Despite this challenge, we expect ESG strategies to affect behaviour changes across wider society, contributing to reaching net-zero goals.

For Yasir Ahmad, EY MENA Climate Change & Sustainability Services Leader, “ESG strategy provides the framework to move net-zero from commitment to action, and the aspirational maturity curve of ESG leads it towards the net-zero route.”

“The measurement and reporting processes of ESG - particularly when it comes to measuring an organisation’s climate impact - will not only drive the road to net-zero, but will deliver holistic positive social, environmental and economic improvements,” says Azzah Fawzi, Partner, Risk Assurance, Energy, Utilities and Resources and ESG Reporting Leader, at PwC Middle East.

Damian Regan, Middle East Sustainability Reporting & Assurance Leader at Deloitte, shares that the benefits of ESG strategies will ultimately extend beyond businesses. “The growing awareness of ESG is helping to build support toward net-zero goals, change behaviours, influence consumers, drive demand for and increase investment in climate related technology,” he explained.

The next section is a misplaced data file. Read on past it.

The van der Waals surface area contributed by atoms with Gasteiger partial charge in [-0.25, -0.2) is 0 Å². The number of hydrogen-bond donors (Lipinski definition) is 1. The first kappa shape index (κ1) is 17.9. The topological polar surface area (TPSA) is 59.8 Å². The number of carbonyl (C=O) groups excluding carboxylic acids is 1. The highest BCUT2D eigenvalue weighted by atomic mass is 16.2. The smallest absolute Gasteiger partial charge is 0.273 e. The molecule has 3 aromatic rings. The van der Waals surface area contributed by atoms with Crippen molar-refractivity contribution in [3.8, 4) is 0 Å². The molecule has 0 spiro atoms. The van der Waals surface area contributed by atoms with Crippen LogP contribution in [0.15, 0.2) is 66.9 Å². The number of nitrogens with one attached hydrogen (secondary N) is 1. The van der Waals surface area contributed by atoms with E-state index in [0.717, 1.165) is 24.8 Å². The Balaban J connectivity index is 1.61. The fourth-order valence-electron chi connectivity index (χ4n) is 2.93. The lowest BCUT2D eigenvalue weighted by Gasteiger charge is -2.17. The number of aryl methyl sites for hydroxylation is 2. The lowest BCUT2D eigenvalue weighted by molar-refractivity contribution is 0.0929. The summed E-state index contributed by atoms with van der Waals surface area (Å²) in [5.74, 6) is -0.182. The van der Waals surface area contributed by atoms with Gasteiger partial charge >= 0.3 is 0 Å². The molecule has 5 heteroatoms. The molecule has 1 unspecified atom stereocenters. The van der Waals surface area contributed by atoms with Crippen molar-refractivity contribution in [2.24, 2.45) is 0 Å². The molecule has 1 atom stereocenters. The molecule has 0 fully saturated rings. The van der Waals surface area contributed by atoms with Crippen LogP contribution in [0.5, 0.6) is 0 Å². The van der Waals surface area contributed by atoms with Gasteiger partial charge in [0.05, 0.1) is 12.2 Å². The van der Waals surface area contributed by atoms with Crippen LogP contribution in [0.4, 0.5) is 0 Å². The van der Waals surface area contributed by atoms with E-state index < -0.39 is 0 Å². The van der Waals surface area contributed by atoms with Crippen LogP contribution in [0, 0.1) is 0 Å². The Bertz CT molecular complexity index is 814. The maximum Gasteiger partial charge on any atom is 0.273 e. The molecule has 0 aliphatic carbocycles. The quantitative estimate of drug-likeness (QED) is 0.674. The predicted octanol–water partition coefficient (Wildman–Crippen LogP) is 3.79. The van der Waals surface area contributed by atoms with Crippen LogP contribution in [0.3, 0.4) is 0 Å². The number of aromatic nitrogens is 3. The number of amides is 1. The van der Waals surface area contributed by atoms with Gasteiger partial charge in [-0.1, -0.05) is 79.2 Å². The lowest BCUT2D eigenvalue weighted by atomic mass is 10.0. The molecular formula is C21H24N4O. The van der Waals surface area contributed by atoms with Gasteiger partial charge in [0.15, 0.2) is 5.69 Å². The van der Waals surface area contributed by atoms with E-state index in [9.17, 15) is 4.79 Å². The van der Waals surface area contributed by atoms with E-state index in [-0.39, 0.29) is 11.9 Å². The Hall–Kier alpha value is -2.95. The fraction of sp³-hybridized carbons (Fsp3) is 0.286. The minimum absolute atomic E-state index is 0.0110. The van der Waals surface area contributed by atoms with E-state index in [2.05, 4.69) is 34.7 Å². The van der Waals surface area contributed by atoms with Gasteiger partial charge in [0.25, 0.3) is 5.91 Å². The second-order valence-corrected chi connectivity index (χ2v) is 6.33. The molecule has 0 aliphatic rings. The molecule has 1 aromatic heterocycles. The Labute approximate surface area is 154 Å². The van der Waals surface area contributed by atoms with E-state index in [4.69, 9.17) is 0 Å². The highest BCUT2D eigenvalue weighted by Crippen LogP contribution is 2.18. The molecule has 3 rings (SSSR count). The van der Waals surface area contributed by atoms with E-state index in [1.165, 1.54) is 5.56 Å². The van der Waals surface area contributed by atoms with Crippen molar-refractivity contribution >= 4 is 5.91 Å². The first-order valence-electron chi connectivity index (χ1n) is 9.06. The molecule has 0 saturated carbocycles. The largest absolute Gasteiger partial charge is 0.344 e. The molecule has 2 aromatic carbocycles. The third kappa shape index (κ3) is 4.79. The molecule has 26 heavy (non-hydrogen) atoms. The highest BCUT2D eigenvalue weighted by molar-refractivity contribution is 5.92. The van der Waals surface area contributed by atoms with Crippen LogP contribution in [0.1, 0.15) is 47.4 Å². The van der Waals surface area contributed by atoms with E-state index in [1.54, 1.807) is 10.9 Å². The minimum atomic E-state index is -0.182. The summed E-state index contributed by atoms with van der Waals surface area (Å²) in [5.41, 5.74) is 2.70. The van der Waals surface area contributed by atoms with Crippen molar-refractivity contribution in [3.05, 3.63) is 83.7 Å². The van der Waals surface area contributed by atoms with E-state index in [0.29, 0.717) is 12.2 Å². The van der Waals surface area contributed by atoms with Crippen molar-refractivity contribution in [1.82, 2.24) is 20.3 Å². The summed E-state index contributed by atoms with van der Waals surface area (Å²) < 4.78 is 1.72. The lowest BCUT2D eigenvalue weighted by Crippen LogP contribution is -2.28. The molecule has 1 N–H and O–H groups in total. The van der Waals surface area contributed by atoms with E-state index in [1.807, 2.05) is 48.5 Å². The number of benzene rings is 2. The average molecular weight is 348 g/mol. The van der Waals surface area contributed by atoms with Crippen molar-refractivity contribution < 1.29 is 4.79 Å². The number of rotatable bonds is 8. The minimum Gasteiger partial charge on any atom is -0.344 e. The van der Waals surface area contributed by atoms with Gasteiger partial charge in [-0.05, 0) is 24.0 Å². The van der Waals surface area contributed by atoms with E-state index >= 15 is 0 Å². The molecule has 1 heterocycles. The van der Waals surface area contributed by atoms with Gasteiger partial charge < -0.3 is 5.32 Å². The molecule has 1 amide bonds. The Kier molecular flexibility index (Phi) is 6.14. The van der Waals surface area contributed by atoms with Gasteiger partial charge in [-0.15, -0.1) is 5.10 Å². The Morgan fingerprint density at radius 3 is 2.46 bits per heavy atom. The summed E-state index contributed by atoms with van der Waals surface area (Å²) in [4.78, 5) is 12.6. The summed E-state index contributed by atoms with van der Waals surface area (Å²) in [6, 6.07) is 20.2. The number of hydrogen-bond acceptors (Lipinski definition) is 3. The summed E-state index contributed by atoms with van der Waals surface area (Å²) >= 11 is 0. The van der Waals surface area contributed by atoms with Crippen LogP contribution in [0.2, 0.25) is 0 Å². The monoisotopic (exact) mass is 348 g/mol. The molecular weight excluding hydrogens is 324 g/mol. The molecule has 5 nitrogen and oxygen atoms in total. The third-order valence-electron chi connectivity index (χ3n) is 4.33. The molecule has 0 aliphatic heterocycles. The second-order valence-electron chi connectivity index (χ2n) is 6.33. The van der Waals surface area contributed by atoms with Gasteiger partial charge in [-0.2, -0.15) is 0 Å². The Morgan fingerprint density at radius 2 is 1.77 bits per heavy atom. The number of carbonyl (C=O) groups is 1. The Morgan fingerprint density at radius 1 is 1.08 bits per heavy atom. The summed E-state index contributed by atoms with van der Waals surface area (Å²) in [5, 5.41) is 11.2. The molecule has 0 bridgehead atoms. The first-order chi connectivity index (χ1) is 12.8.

Fadi Al Shihabi, Partner – ESG Services Leader at KPMG added: “ESG is paving the way towards net-zero by embedding sustainable behaviours and systems with clear positive impact into businesses and society.”

Why ESG strategies must be top-to-bottom?

Getting ESG and sustainability right is all about getting governance right. This requires leadership, which must be imbued in every aspect of the business.

According to EY, boards have critical roles to play in unlocking ESG’s strategic value. “Boards and CEOs have a critical role to play in establishing robust governance to seize the growth opportunities of the ESG agenda, build ESG risk resilience, and meet stakeholders’ expectations.”, says Yasir Ahmad at EY.

KPMG also points out that the governance structure of ESG is vital for successful implementation. “The governance of a business is responsible for developing and approving all internal systems of practices that make up the foundation of decision-making and investments; therefore, it’s important that ESG strategies are driven from the top,” explains KPMG’s Fadi Al Shihabi.